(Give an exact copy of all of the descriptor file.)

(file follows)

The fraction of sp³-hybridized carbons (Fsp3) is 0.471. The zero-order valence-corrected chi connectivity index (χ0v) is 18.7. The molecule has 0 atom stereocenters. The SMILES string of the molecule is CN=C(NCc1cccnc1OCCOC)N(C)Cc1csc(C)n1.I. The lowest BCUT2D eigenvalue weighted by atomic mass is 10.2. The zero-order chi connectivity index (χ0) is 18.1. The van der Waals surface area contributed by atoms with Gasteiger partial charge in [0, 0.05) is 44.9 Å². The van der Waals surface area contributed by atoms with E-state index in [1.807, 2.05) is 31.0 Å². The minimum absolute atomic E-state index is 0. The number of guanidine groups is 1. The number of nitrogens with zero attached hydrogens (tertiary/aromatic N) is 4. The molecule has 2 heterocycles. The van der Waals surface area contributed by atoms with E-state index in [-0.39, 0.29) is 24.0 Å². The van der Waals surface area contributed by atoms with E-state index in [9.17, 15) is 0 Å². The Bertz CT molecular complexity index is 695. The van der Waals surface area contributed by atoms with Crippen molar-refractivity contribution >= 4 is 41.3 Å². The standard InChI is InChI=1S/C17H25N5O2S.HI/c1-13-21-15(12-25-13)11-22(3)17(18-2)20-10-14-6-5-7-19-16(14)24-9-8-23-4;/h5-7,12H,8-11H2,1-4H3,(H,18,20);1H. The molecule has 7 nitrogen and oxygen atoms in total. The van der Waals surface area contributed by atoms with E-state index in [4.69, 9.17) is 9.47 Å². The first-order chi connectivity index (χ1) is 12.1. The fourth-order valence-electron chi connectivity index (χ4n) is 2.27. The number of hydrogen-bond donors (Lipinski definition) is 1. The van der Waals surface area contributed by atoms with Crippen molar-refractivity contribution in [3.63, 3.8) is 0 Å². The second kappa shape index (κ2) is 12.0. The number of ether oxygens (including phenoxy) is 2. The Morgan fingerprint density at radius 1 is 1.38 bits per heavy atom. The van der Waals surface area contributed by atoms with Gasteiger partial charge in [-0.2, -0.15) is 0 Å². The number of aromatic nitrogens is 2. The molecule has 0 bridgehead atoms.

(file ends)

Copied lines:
The fraction of sp³-hybridized carbons (Fsp3) is 0.471. The zero-order valence-corrected chi connectivity index (χ0v) is 18.7. The molecule has 0 atom stereocenters. The SMILES string of the molecule is CN=C(NCc1cccnc1OCCOC)N(C)Cc1csc(C)n1.I. The lowest BCUT2D eigenvalue weighted by atomic mass is 10.2. The zero-order chi connectivity index (χ0) is 18.1. The van der Waals surface area contributed by atoms with Gasteiger partial charge in [0, 0.05) is 44.9 Å². The van der Waals surface area contributed by atoms with E-state index in [1.807, 2.05) is 31.0 Å². The minimum absolute atomic E-state index is 0. The number of guanidine groups is 1. The number of nitrogens with zero attached hydrogens (tertiary/aromatic N) is 4. The molecule has 2 heterocycles. The van der Waals surface area contributed by atoms with E-state index in [-0.39, 0.29) is 24.0 Å². The van der Waals surface area contributed by atoms with E-state index in [9.17, 15) is 0 Å². The Bertz CT molecular complexity index is 695. The van der Waals surface area contributed by atoms with Crippen molar-refractivity contribution >= 4 is 41.3 Å². The standard InChI is InChI=1S/C17H25N5O2S.HI/c1-13-21-15(12-25-13)11-22(3)17(18-2)20-10-14-6-5-7-19-16(14)24-9-8-23-4;/h5-7,12H,8-11H2,1-4H3,(H,18,20);1H. The molecule has 7 nitrogen and oxygen atoms in total. The van der Waals surface area contributed by atoms with E-state index in [4.69, 9.17) is 9.47 Å². The first-order chi connectivity index (χ1) is 12.1. The fourth-order valence-electron chi connectivity index (χ4n) is 2.27. The number of hydrogen-bond donors (Lipinski definition) is 1. The van der Waals surface area contributed by atoms with Crippen molar-refractivity contribution in [3.63, 3.8) is 0 Å². The second kappa shape index (κ2) is 12.0. The number of ether oxygens (including phenoxy) is 2. The Morgan fingerprint density at radius 1 is 1.38 bits per heavy atom. The van der Waals surface area contributed by atoms with Gasteiger partial charge in [-0.2, -0.15) is 0 Å². The number of aromatic nitrogens is 2. The molecule has 0 bridgehead atoms.